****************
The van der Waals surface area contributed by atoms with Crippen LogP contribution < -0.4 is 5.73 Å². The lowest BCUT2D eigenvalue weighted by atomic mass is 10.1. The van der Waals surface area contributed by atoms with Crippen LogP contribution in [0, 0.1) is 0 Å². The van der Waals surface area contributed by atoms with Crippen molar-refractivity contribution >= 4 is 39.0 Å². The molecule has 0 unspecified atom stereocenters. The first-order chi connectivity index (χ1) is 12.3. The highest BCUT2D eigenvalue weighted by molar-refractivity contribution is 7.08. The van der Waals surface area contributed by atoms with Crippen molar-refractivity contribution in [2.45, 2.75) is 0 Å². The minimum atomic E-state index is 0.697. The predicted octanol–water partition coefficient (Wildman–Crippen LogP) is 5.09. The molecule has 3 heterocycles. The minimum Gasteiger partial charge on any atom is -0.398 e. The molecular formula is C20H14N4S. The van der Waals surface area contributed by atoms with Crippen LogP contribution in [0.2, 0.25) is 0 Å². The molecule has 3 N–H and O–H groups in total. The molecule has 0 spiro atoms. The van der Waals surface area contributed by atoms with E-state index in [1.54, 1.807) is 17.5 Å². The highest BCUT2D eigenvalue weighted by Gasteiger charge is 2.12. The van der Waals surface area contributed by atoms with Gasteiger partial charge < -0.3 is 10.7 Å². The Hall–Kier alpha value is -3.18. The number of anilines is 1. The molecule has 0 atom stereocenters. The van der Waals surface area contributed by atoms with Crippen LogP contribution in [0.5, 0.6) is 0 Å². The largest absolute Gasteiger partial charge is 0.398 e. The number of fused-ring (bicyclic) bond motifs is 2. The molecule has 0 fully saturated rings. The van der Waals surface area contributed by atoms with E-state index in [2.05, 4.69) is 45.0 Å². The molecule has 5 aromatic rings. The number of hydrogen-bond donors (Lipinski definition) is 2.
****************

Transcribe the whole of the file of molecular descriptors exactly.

The van der Waals surface area contributed by atoms with Crippen LogP contribution < -0.4 is 5.73 Å². The lowest BCUT2D eigenvalue weighted by atomic mass is 10.1. The van der Waals surface area contributed by atoms with Crippen LogP contribution in [0, 0.1) is 0 Å². The van der Waals surface area contributed by atoms with Crippen molar-refractivity contribution >= 4 is 39.0 Å². The molecule has 0 unspecified atom stereocenters. The first-order chi connectivity index (χ1) is 12.3. The highest BCUT2D eigenvalue weighted by molar-refractivity contribution is 7.08. The van der Waals surface area contributed by atoms with Crippen molar-refractivity contribution in [2.45, 2.75) is 0 Å². The minimum atomic E-state index is 0.697. The predicted octanol–water partition coefficient (Wildman–Crippen LogP) is 5.09. The molecule has 3 heterocycles. The minimum Gasteiger partial charge on any atom is -0.398 e. The molecular formula is C20H14N4S. The van der Waals surface area contributed by atoms with Crippen LogP contribution in [0.2, 0.25) is 0 Å². The molecule has 3 N–H and O–H groups in total. The molecule has 0 spiro atoms. The van der Waals surface area contributed by atoms with E-state index in [1.54, 1.807) is 17.5 Å². The highest BCUT2D eigenvalue weighted by Gasteiger charge is 2.12. The van der Waals surface area contributed by atoms with Gasteiger partial charge < -0.3 is 10.7 Å². The Hall–Kier alpha value is -3.18. The number of anilines is 1. The molecule has 0 atom stereocenters. The van der Waals surface area contributed by atoms with Crippen LogP contribution in [0.5, 0.6) is 0 Å². The largest absolute Gasteiger partial charge is 0.398 e. The number of fused-ring (bicyclic) bond motifs is 2. The molecule has 0 fully saturated rings. The van der Waals surface area contributed by atoms with E-state index in [2.05, 4.69) is 45.0 Å². The molecule has 5 aromatic rings. The number of hydrogen-bond donors (Lipinski definition) is 2.